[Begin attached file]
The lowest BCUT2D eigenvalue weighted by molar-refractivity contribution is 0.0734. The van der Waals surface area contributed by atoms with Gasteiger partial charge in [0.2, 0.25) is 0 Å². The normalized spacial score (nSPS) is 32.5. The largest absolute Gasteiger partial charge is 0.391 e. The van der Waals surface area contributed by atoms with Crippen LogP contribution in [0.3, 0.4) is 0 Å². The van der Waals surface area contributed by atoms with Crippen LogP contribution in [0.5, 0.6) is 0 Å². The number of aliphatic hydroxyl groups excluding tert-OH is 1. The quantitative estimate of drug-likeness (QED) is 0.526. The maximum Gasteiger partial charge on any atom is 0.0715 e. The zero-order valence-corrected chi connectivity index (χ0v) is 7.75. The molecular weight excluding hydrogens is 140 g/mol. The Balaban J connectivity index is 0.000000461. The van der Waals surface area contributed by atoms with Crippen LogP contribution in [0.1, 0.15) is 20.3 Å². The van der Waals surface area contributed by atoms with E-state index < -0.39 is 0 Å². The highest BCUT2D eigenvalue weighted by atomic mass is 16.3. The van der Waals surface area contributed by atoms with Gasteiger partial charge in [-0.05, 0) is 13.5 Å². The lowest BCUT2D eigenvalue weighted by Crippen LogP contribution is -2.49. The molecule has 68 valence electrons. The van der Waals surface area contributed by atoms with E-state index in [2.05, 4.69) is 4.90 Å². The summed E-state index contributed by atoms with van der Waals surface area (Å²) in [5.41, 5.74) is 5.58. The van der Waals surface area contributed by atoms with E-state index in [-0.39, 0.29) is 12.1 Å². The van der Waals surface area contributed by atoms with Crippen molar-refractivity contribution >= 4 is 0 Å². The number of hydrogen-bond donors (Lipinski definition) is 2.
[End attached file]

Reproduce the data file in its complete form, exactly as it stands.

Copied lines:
The lowest BCUT2D eigenvalue weighted by molar-refractivity contribution is 0.0734. The van der Waals surface area contributed by atoms with Gasteiger partial charge in [0.2, 0.25) is 0 Å². The normalized spacial score (nSPS) is 32.5. The largest absolute Gasteiger partial charge is 0.391 e. The van der Waals surface area contributed by atoms with Crippen LogP contribution in [0.3, 0.4) is 0 Å². The van der Waals surface area contributed by atoms with Crippen LogP contribution in [0.5, 0.6) is 0 Å². The number of aliphatic hydroxyl groups excluding tert-OH is 1. The quantitative estimate of drug-likeness (QED) is 0.526. The maximum Gasteiger partial charge on any atom is 0.0715 e. The zero-order valence-corrected chi connectivity index (χ0v) is 7.75. The molecular weight excluding hydrogens is 140 g/mol. The Balaban J connectivity index is 0.000000461. The van der Waals surface area contributed by atoms with Crippen LogP contribution in [0.1, 0.15) is 20.3 Å². The van der Waals surface area contributed by atoms with E-state index < -0.39 is 0 Å². The highest BCUT2D eigenvalue weighted by atomic mass is 16.3. The van der Waals surface area contributed by atoms with Gasteiger partial charge in [-0.05, 0) is 13.5 Å². The lowest BCUT2D eigenvalue weighted by Crippen LogP contribution is -2.49. The molecule has 68 valence electrons. The van der Waals surface area contributed by atoms with E-state index in [2.05, 4.69) is 4.90 Å². The summed E-state index contributed by atoms with van der Waals surface area (Å²) in [5.41, 5.74) is 5.58. The van der Waals surface area contributed by atoms with E-state index in [-0.39, 0.29) is 12.1 Å². The van der Waals surface area contributed by atoms with Crippen molar-refractivity contribution >= 4 is 0 Å². The number of hydrogen-bond donors (Lipinski definition) is 2.